A blog post by Terri Elton
Yesterday, I was a guest preacher in a congregation that I had never been to before. I entered as I do many congregations -- a friendly stranger -- but left with more than I had anticipated. I left with a deep sense of connection to God and insight into what it means to be the body of Christ.
On all accounts, this congregation was welcoming. Several people came to me and introduced themselves as I entered. Many talked with me afterwards, sharing a bit about their lives and their concerns. A young boy engaged me in conversation as he sold me a candy bar. If I was assessing their hospitality, this congregation would have scored high. Yet, interestingly enough, the most transformational part of my experience was not their hospitality, but rather came in an ordinary and unexpected moment.
In addition to preaching, I served communion. As is typical in many congregations, people came to the front of the Sanctuary and knelt at the communion rail. As they knelt they rested their open hands on the railing and waited to receive the bread and wine. Moving slowly from person to person, breaking off bread as I went, I placed a piece in their hands and said, “The body of Christ broken for you.” Simple, traditional words which turned into an extraordinary experience.
You see, as I placed the bread in their hands and said these words, my eyes moved from their hands to their face. As their eyes met mine, my heart was touched, softened, and nudged. With each new person the experience became more personal. As I made my way, I noticed something…not only were their faces unique, but so were their hands.
Each pair of hands had its own character, told its own story. Many of the hands were twisted as a result of arthritis. Some were the hands of laborers, big and rugged; others were refined, soft and polished. Some hands were the hands of children, others assisted the elderly. Yet all were open.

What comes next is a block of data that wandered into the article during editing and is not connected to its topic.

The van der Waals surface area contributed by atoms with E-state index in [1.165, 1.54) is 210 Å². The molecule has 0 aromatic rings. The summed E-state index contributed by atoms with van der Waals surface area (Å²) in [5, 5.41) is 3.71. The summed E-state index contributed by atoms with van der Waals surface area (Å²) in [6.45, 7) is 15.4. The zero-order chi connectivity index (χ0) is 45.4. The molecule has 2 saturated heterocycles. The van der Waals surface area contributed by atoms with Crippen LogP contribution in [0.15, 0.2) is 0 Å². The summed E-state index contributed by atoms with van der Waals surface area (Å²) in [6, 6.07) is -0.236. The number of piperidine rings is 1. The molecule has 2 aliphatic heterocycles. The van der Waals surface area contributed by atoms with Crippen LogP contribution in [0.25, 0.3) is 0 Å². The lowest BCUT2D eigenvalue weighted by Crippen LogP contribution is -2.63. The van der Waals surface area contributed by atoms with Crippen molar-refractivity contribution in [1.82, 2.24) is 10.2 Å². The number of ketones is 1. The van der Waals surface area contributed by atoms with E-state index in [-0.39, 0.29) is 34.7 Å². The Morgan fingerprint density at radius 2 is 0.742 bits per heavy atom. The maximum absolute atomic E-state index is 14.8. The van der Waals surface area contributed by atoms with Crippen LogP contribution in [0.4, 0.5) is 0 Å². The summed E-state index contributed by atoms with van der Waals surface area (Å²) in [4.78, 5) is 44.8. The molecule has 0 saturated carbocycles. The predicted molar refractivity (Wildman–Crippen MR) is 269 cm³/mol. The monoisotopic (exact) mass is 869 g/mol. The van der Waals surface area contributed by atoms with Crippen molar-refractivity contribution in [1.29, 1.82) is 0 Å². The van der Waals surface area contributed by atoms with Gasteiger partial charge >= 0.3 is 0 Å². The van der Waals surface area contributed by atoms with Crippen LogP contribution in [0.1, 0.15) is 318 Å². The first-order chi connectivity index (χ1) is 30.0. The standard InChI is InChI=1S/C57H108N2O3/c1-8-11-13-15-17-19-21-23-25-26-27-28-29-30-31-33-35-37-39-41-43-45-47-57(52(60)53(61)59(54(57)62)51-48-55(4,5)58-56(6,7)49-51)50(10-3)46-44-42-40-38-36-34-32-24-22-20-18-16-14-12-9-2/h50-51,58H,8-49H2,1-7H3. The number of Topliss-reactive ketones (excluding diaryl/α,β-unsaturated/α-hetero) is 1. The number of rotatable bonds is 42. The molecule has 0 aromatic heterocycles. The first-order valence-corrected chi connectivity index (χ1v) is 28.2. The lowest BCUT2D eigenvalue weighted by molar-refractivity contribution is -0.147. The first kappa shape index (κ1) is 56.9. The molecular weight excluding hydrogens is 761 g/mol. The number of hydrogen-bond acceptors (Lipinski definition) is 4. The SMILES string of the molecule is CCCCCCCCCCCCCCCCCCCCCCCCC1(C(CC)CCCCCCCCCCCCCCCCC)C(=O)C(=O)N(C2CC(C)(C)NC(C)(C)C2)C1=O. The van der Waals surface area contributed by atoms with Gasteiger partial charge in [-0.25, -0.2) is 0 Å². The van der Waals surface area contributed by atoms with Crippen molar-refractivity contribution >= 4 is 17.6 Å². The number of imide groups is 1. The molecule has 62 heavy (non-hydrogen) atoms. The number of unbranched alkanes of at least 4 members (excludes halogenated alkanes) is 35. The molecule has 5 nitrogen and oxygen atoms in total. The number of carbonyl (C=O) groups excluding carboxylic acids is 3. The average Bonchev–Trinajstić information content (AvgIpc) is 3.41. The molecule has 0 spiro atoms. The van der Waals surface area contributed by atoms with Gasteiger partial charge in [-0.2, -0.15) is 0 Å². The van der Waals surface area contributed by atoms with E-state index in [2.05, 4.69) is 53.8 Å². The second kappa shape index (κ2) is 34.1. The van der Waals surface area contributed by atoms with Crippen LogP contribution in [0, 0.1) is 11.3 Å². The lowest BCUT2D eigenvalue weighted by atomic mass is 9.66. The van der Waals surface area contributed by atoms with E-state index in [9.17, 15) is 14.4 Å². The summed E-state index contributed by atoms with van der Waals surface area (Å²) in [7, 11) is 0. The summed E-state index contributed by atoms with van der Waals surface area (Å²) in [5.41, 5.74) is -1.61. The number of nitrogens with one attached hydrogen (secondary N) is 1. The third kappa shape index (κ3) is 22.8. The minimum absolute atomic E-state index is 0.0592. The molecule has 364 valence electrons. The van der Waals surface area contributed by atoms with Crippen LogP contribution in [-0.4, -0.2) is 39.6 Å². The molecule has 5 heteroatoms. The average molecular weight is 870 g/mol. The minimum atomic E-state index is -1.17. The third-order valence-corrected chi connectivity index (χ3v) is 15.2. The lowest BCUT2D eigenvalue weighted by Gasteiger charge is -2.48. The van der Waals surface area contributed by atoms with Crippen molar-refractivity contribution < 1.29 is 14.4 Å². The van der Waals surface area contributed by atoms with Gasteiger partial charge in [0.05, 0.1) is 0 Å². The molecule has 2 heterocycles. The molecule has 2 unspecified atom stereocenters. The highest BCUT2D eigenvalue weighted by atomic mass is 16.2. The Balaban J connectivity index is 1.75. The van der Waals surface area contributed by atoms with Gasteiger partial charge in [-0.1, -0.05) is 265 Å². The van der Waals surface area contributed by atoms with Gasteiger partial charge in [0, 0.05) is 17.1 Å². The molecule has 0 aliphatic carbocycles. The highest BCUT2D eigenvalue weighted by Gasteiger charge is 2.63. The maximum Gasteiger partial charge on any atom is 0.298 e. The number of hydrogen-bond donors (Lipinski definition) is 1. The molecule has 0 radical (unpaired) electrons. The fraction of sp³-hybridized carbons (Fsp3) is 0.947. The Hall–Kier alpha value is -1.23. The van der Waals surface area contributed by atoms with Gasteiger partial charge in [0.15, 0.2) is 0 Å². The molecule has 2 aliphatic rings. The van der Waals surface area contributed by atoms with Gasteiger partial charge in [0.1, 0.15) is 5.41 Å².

Our church, the ELCA, has lifted up a mantra, “God's Work, Our Hands.” One of the ways this mantra has come to life was with hundreds of congregations beginning this fall season of ministry by putting their faith into action, using their hands to speak God's love in the world. We've been highlighting hands for months, but crazy as it may sound, I hadn't paid much attention to actual hands. I mean really looked at people's hands. That is, until today.
An interesting aspect of this story is this congregation's location -- New Orleans. It was one of the two Lutheran congregations hardest hit by Katrina. I, like many of you, have lifted this city and its people up in prayer regularly since Hurricane Katrina hit. I have seen firsthand the devastation in the early months, and I have witnessed its spirit renewed more and more each time I return. New Orleans is coming back. Sure this transformation did not happen overnight, and it was and is not easy, but the people of New Orleans opened their hands to others and put their hands to work. And today is a new day.
Over the years, as I have prayed, visited, and worked alongside the people of this city, I have come to a deeper understanding and appreciation of its culture and spirit. And yesterday, as I placed bread in the hands of its people and shared the promise of God's love for the broken and vulnerable, I saw this spirit in the flesh. This is a community of people who use their hands and open their hearts.
Over our lifetime, our hands will tell a story. What story will they tell? Will we be willing to open our hands to God and our neighbor? Will we let our hands and our hearts be connected? Can our hands tangibly express the unbelievable promises of God's love for us and the world? Ordinary, useful, weathered hands are agents of God's love.
Yes, it is God's mission for all the world to know, truly know, that God loves them unconditionally. And we, God's people, have each been created with unique pair of hands. This is the body of Christ at work.
Terri is passionate about young people and their families, and loves the church. No really! She's our Associate Professor and teaches with an eye toward developing leaders and leading change. She also serves as Director of the Center for First Third Ministry and hopes to help ministry leaders create environments that cultivate a faith that matters. Growing up in southern California, Terri discovered her love for the city, cultural diversity and the beach. You can usually find Terri running or biking the streets of Minneapolis/St. Paul, or wherever she happens to be. When not moving, she's watching a movie with her husband or traveling with her two young adult daughters.